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Xiamen City
Xiamen, also known as Amoy, is a coastal sub-provincial city in southeastern Fujian province, People‘s Republic of China. It looks out to the Taiwan Strait and borders Quanzhou to the north and Zhangzhou to the south.

Xiamen and the surrounding countryside are famous for being an ancestral home to overseas Chinese and one of China‘s earliest Special Economic Zones in the 1980s. It covers an area of 1 565 km² with a local population of 5 million. It was recently named China‘s 2nd most livable city.

History
During the early Jin Dynasty, the place was made Tong‘an District (同安縣) in 282, a sub-entity of Jin‘an Prefecture (晉安郡). During the Song Dynasty (960-1279 AD), the city was known as a sustainable international seaport, and the Chinese scientist and statesman Shen Kuo (1031-1095) spent some of his youth there while his father was a local bureaucrat on the government staff. In 1387, the Ming Dynasty used the place as base against pirates, and was part of Quanzhou. Koxinga, stationed here in 1650, named it Siming Island (思明洲), or "Remembering the Ming", but the city was renamed by the Manchus in 1680 to Xiamen Subprefecture. The name "Siming" was changed back after the 1912 Xinhai Revolution and the settlement was made a county. Later it reverted to the name Xiamen City. In 1949, Xiamen became a provincial city (省辖市), then was upgraded to a vice-province-class city (副省级市), or a municipality. It was made a Special Economic Zone in 1980.

Xiamen was the port of trade first used by Europeans (mainly the Portuguese) in 1541. It was China‘s main port in the nineteenth century for exporting tea. As a result, Hokkien (also known as the Amoy dialect) had a major influence on how Chinese terminology was translated into English and other European languages. For example, the words "Amoy", "tea" (茶; tê), "cumshaw" (感謝; kám-siā), "ketchup" (茄汁; kiô-chap), and "Pekoe" (白毫; pe̍h-hô), kowtow (磕頭; khàu-thâu), and possibly Japan (Ji̍t-pún) originated from the Hokkien.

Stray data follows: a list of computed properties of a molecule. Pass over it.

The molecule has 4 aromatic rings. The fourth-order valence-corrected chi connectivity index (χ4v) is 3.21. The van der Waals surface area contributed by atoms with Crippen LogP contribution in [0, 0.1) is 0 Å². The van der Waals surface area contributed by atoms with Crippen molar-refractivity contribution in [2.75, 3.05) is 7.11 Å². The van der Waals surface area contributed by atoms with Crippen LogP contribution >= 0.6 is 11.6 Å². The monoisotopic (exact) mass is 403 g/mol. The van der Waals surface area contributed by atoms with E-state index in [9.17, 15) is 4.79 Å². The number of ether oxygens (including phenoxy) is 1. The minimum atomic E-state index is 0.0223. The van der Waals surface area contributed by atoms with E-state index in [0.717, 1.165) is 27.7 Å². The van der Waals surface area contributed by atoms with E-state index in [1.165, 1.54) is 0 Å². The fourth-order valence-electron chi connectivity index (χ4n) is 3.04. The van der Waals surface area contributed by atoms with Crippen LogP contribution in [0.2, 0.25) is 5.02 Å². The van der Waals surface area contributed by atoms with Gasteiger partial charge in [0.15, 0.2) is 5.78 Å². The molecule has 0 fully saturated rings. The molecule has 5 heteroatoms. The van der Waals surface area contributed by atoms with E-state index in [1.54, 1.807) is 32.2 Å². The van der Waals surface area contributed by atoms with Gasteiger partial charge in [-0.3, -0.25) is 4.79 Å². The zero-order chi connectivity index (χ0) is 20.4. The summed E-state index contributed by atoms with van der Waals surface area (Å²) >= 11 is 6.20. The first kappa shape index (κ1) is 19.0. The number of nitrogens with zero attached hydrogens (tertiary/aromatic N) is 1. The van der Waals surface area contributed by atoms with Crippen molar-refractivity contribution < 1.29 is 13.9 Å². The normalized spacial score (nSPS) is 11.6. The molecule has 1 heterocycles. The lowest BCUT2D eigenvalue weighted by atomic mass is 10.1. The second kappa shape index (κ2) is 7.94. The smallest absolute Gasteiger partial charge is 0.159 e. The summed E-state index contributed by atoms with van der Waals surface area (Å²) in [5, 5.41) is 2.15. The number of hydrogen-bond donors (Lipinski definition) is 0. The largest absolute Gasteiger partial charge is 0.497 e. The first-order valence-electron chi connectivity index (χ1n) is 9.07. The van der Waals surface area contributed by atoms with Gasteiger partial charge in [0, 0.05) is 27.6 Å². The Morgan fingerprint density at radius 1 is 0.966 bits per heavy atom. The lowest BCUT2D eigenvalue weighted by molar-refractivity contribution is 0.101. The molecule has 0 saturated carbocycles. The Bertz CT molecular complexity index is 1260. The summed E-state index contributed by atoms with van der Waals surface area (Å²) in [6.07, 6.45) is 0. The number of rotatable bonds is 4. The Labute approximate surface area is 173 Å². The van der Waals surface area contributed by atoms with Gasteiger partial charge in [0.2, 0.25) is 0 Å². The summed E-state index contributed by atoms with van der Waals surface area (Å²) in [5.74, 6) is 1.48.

Xiamen was one of the five Chinese treaty ports opened by the Treaty of Nanjing (signed in 1842) at the end of the First Opium War between Britain and China. As a result, it was an early entry point for Protestant missions in China.

In 1999, the largest corruption scandal in China‘s history was uncovered, implicating up to 200 government officials. Lai Changxing is alleged to have run an enormous smuggling operation, which financed the city‘s football team, film studios, largest construction project, and a vast brothel rented to him by the local Public Security Bureau. According to Time, "locals used to joke that Xiamen should change its name to Yuanhua, the name of Lai‘s company." They subsequently claimed that potential investors were discouraged by the taint of corruption.


Culture

The local vernacular is Amoy, a dialect of Southern Min (閩南), also called Hokkien. Amoy is widely used and understood across the southern region of Fujian province as well as overseas. While it is widely spoken in and around Xiamen, the Amoy dialect has no official status, and the official language of all government business is Mandarin. Xiamen is famous for South Music, Xiamen Philharmonic Orchestra, puppet show, Gezi Opera and temple celebration events. You can find information about these cultural events on www.xiamenwave.com or stroll to Wave Arthouse near Zhongshan Lu to pick up some information.



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